The victory, which opened a seven-game homestand, was the Orioles¿ 16th in 21 games and lifted them a season-best five games over.500.
This year's Orioles are starting to look a lot like last season's division champions in the way they've been able to find ways to win games in the late innings.
As the Orioles opened a seven-game homestand Friday night against the Cleveland Indians, they broke through against reigning American League Cy Young Award winner Corey Kluber — a small victory in itself. But they then saw their one-run lead vanish as Indians first baseman Carlos Santana sent a game-tying home run onto the Camden Yards flag court off Darren O'Day in the top of the eighth inning.
In the bottom of the eighth, it took the Orioles just two pitches to claim the lead, energized by Jimmy Paredes' leadoff double and Chris Davis' RBI single one pitch later, as the Orioles orchestrated another late-inning win, 4-3 over the Indians in front of an announced 31,112.
"There's a lot of momentum swings in those games," Orioles manager Buck Showalter said. "You never feel like you break through against Kluber. You've got to have a real good pitching outing."
With their 16th win in 21 games, the Orioles (39-34) attained a new season-high, improving to five games over .500 to enter Saturday just one game out of first place in the American League East.
They are also one game better than they were at this time last season, when they were 38-35 at the 73-game mark.
"As a team, we're playing pretty similar, I think, to last year," said Orioles closer Zach Britton, who converted his 22nd save in 23 opportunities. "We started off slow and then we picked up the pace. For us, it's about everything coming together — pitching, defense, our defense has been outstanding the last couple of months. Pitching is starting to get better, and guys are getting the big hits when we need them."
The Orioles improved to 35-10 when they score at least four runs and are unbeaten in 36 games when they take a lead into the ninth inning.
Paredes, who had three hits on the night, was the catalyst, opening the bottom of the eighth with a double down the right-field line on the first pitch he saw from Indians reliever Marc Rzepczynski. Davis followed with an RBI single to drive in the eventual game-winning run.
"That was important for us," Paredes said. "When you put a good swing and get a double with nobody out, 90 percent of the time you're thinking, 'We're going to score that run now.' We felt so great with that. We come back, then, OK, they tie the game, so we didn't have the momentum anymore. We keep fighting. There's 27 outs. A lot of things can happen. We won the game, we scored the runs we needed."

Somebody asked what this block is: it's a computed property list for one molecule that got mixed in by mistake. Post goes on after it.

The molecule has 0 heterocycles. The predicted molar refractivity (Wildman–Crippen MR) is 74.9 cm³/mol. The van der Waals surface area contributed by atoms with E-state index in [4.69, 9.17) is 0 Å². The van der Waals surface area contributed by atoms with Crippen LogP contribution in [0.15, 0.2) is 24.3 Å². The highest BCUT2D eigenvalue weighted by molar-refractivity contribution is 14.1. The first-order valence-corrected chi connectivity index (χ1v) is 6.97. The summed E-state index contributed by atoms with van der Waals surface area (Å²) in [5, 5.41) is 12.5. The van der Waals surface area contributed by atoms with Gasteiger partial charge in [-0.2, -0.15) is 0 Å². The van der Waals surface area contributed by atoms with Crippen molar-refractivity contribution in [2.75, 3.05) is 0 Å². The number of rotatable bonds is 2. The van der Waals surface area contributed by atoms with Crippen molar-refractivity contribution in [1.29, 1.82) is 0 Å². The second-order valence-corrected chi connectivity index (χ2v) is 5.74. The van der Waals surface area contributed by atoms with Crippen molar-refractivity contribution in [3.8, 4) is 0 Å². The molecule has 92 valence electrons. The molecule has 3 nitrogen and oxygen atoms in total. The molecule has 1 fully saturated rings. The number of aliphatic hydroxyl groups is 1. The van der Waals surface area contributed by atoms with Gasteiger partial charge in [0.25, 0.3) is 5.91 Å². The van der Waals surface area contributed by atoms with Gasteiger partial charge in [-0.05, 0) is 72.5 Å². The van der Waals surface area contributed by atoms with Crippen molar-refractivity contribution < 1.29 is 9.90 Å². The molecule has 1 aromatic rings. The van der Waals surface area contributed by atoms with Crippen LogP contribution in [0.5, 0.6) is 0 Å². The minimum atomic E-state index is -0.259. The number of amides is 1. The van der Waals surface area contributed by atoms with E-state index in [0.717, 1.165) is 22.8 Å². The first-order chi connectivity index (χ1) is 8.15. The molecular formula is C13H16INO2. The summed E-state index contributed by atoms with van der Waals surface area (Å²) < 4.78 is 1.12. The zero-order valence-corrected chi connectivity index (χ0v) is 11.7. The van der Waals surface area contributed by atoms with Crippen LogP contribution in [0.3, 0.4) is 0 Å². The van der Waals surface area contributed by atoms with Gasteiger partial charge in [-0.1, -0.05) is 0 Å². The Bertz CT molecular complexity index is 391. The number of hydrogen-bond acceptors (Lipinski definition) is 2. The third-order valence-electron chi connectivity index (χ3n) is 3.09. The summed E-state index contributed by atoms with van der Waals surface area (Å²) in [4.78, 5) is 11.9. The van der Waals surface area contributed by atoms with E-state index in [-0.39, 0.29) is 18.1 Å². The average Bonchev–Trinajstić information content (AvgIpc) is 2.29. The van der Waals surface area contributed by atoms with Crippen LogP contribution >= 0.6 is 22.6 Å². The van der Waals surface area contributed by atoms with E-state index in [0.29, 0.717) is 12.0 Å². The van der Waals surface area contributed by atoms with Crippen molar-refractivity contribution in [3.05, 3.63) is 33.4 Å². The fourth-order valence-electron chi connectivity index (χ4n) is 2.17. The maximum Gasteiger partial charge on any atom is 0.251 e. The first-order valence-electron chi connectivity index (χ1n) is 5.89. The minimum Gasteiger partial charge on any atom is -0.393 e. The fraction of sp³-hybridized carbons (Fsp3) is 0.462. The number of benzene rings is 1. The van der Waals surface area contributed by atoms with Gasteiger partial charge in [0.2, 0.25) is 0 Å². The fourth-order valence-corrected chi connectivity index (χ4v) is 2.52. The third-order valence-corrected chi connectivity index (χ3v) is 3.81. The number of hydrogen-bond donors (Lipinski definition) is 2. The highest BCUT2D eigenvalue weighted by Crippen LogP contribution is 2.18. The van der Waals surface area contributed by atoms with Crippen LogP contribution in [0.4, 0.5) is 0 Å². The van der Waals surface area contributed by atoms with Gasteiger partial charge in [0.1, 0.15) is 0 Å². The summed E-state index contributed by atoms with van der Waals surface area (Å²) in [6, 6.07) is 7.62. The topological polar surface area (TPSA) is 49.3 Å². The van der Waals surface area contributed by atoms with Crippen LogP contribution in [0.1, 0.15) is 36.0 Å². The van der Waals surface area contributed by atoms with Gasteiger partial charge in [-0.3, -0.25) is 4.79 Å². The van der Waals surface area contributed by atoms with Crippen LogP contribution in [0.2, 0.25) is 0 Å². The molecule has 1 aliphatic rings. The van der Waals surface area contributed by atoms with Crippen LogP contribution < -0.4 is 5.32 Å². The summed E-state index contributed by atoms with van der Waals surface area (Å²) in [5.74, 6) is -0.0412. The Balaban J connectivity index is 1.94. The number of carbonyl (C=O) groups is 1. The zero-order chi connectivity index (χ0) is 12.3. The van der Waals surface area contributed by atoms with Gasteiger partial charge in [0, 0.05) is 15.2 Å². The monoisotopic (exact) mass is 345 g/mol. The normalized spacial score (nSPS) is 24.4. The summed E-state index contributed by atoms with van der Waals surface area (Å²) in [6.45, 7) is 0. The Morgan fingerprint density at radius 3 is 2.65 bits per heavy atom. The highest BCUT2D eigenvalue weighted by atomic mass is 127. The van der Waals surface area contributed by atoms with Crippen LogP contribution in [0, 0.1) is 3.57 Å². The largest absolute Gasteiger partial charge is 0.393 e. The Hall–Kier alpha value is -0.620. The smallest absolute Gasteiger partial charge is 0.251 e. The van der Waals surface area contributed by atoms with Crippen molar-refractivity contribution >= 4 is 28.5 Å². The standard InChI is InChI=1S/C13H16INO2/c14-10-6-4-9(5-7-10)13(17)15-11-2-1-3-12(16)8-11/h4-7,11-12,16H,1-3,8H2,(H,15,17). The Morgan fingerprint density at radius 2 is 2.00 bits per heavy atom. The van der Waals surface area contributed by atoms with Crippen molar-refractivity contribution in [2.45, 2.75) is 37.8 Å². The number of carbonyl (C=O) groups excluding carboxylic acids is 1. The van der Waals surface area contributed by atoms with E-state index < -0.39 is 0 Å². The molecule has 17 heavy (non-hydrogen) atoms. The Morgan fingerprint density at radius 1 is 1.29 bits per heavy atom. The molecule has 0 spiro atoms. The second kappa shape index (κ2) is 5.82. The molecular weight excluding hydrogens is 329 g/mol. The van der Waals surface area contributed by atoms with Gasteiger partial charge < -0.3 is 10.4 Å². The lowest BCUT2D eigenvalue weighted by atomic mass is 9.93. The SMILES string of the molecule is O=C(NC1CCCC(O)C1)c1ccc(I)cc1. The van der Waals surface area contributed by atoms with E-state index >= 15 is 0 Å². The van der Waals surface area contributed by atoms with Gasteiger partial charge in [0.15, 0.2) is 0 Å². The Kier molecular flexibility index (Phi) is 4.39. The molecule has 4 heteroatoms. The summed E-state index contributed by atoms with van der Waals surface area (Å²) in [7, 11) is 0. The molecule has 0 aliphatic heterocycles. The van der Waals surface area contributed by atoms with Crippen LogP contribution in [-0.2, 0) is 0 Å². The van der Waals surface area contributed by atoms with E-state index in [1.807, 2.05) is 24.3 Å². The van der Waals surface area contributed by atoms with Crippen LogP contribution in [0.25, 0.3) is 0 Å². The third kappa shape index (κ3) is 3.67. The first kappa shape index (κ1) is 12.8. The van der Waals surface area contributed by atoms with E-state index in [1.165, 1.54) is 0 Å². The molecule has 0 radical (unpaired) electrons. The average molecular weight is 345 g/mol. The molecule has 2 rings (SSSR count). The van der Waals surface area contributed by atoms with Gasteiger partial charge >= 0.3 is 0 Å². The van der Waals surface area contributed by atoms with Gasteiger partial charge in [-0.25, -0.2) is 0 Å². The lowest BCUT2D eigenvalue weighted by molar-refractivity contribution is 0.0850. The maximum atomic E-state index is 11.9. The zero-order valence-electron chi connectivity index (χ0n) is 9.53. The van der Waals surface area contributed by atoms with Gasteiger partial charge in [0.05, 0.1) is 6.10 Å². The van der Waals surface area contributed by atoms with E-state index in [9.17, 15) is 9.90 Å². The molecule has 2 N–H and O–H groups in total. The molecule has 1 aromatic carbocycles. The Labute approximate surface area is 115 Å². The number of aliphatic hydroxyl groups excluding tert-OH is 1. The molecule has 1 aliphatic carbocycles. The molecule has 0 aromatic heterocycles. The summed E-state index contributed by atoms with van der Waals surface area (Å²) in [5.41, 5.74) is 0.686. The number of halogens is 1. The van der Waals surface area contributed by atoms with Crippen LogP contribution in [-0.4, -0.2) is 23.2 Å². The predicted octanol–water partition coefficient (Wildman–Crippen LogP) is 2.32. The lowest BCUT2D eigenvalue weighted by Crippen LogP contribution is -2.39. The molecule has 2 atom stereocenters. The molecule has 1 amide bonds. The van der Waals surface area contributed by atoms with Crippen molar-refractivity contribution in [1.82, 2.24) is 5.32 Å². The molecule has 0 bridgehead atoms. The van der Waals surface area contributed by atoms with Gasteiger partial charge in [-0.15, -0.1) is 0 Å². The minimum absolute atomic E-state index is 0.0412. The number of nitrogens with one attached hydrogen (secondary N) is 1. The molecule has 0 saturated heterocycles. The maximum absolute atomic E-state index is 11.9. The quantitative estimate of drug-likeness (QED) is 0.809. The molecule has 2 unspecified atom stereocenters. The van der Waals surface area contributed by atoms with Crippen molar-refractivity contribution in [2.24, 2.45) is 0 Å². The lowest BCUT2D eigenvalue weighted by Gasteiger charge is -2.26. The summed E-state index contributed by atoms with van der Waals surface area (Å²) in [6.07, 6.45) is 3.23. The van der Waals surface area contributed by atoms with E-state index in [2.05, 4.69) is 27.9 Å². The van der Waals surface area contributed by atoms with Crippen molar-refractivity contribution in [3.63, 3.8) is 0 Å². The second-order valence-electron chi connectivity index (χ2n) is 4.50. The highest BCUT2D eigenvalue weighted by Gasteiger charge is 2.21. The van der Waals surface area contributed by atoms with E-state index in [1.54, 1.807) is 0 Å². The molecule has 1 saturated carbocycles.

Britton allowed a leadoff single in the ninth, but retired the next three batters to convert his 18th straight save opportunity.
Kluber was dominant early. He struck out 10 in seven innings and struck out the side in the second and third innings. But the Orioles were able to piece enough offense together against Kluber to hand him a no-decision after he received three or fewer runs of support for the 15th time in 16 starts this season.
Left-hander Wei-Yin Chen — making his first start in 10 days after being optioned to High-A Frederick to create roster space one day after throwing eight scoreless innings — held the Indians to two runs on seven hits over six innings. He was in line for the win before O'Day allowed the game-tying homer in the eighth.
Chen allowed two runs or fewer for the fourth straight big league start, and became the first Orioles starter to go six innings in seven games.
He allowed a pair of solo homers — Brandon Moss' two-out blast in the second and Ryan Raburn's leadoff shot in the fourth — after not allowing a homer in each of his previous two starts. Chen allowed multiple homers for just the third time in 14 major league starts this season.
"I feel pretty good," Chen said through interpreter Louis Chao. "It's just that during the game, I made some mistakes. So, I allowed some extra bases and a couple of home runs."
Chen had retired five of the first six batters he faced before a 2-2 curveball that Moss sent onto the flag court in right field for his 12th homer of the season.
Orioles shortstop J.J. Hardy evened the score in the bottom of the second, sitting on a 2-0 high fastball and driving it into the left-field stands for his third homer of the season and first since May 15.
Raburn led off the fourth with his fourth homer of the year on a 2-2 hanging curveball.
After Paredes opened the sixth with a single, Chris Parmelee doubled to right to put two runners in scoring position with one out. Hardy flied out to center, but it was deep enough to score Paredes for the game-tying run on a sacrifice fly.
That's when Ryan Flaherty, who had two hits off Kluber on Friday and is 5-for-11 in his career against him, looped a run-scoring single to center to score the go-ahead run.
"Any time you're facing a guy like him, runs are going to be limited," Flaherty said. "We pulled ahead, lost it, were able to bounce back, and grinded a win out. … He won the Cy Young for a reason. He's got good stuff, maybe left a couple of balls over the plate that he wished he didn't. He's one of the best in the league."